Riddle of Early Bird Migration Cracked
In the northern hemisphere, birds now return from their winter migrations sooner. Yet, ornithologists don’t know exactly how the birds adapted to return earlier. One possible explanation holds that individual birds changed their behavior to return sooner.
However, recent research observed that individual birds haven’t changed their schedules. Instead, the results of a 14-year-long study of a migratory shore bird species suggested that early-born birds get more worms and can migrate sooner.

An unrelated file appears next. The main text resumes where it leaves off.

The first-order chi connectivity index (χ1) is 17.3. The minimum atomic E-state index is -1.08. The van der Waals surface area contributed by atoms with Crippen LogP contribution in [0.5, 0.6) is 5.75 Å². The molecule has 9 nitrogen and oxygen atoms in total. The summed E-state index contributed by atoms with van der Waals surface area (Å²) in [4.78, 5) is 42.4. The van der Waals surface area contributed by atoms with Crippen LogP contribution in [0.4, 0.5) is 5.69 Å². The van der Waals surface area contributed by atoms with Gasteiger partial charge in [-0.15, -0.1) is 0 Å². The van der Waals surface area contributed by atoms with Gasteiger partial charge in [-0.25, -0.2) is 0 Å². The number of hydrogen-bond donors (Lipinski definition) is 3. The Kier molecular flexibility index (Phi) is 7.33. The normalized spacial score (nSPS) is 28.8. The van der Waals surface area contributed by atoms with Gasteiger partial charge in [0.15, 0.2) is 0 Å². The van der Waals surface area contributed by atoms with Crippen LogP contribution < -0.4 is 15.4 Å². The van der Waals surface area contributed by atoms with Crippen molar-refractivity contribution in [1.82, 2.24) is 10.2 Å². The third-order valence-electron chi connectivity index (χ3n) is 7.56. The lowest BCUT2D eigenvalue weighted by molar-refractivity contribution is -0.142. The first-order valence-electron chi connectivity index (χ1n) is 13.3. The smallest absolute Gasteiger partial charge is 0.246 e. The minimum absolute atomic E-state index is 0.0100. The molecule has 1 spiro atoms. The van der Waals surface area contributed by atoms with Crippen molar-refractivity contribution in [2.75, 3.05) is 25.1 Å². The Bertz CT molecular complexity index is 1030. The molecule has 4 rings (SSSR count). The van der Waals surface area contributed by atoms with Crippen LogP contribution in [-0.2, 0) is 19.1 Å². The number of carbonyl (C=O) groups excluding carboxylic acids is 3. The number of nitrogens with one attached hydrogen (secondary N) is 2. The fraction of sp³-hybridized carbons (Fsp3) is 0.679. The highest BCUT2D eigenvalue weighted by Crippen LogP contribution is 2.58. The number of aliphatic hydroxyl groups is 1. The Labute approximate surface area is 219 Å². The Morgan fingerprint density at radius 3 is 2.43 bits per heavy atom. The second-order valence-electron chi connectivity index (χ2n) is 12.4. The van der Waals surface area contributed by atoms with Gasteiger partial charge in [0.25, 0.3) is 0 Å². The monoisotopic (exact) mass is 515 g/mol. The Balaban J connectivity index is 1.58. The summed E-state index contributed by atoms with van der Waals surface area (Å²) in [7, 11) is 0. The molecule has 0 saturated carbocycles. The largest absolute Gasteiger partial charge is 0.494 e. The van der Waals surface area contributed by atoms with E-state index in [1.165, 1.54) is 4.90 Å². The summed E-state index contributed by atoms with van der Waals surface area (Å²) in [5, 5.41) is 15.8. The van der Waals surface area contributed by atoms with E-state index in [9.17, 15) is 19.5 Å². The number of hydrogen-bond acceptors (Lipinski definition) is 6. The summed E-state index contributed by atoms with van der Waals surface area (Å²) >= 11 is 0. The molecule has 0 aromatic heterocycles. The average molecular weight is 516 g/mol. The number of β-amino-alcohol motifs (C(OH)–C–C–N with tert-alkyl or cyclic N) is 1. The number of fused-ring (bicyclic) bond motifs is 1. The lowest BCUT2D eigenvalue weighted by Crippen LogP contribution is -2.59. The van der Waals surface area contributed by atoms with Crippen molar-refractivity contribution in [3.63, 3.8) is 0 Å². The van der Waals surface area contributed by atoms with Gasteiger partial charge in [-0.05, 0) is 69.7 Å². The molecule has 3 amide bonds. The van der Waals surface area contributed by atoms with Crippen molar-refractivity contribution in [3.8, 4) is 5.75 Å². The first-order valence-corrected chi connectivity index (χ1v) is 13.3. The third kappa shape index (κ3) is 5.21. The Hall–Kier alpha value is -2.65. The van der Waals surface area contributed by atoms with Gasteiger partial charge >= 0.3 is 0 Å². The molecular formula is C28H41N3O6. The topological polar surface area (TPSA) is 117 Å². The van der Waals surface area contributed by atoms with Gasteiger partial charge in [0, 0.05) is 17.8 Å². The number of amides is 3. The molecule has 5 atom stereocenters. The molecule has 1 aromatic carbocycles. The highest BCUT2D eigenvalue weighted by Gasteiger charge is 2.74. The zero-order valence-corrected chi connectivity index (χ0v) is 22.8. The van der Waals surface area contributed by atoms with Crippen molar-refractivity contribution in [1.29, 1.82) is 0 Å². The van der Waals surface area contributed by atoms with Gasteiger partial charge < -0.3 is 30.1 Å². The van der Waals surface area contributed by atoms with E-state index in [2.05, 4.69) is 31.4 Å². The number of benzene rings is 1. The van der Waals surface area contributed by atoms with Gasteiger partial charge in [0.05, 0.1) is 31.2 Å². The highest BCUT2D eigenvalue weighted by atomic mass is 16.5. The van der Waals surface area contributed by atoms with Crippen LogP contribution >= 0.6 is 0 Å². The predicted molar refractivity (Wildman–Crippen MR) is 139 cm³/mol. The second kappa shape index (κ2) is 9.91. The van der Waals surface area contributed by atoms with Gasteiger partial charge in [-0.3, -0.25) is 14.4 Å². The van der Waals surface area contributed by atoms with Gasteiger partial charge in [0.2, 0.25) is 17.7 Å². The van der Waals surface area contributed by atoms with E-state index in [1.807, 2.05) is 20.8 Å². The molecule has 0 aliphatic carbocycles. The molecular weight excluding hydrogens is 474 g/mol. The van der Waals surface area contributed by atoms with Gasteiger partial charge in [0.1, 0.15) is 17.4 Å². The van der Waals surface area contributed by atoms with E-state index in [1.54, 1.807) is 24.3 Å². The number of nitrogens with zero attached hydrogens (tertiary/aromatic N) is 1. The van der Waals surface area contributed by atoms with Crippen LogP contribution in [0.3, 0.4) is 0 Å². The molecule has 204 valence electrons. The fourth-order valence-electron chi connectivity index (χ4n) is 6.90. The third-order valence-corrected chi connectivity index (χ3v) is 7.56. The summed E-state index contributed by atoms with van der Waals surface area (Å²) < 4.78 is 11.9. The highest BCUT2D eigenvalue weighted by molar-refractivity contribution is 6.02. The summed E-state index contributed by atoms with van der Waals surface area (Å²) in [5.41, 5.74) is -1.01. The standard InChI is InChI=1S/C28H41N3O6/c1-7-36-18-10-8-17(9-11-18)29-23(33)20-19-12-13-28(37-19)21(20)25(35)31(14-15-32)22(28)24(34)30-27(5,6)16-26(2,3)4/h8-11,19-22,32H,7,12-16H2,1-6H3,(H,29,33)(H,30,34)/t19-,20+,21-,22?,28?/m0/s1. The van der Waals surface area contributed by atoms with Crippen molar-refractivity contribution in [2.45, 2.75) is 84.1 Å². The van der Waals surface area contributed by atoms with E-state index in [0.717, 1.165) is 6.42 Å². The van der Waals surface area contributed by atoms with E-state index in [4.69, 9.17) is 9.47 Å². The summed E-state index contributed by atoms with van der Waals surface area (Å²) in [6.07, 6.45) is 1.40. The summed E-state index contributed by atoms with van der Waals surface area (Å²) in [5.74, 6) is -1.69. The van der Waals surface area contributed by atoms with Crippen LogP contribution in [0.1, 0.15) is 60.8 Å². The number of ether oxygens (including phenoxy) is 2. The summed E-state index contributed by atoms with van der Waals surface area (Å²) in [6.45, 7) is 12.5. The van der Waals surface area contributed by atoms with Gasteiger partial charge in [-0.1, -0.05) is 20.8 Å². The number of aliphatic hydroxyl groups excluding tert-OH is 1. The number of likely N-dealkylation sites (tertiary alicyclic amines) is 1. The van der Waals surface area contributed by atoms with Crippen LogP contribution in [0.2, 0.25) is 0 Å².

In the study, an international network of more than 2,000 volunteer birdwatchers recorded sightings of Icelandic black-winged godwits (Limosa limosa islandica) migrating from Portugal and Spain to Iceland between 1999 and 2004. The citizen scientists observed that individual birds returned on nearly the same date each year. As these birds returned each year to find an earlier greening of Iceland, the monogamous mated pairs of godwits could nest and hatch eggs sooner. The new generation of birds matured and began their migration cycle earlier.
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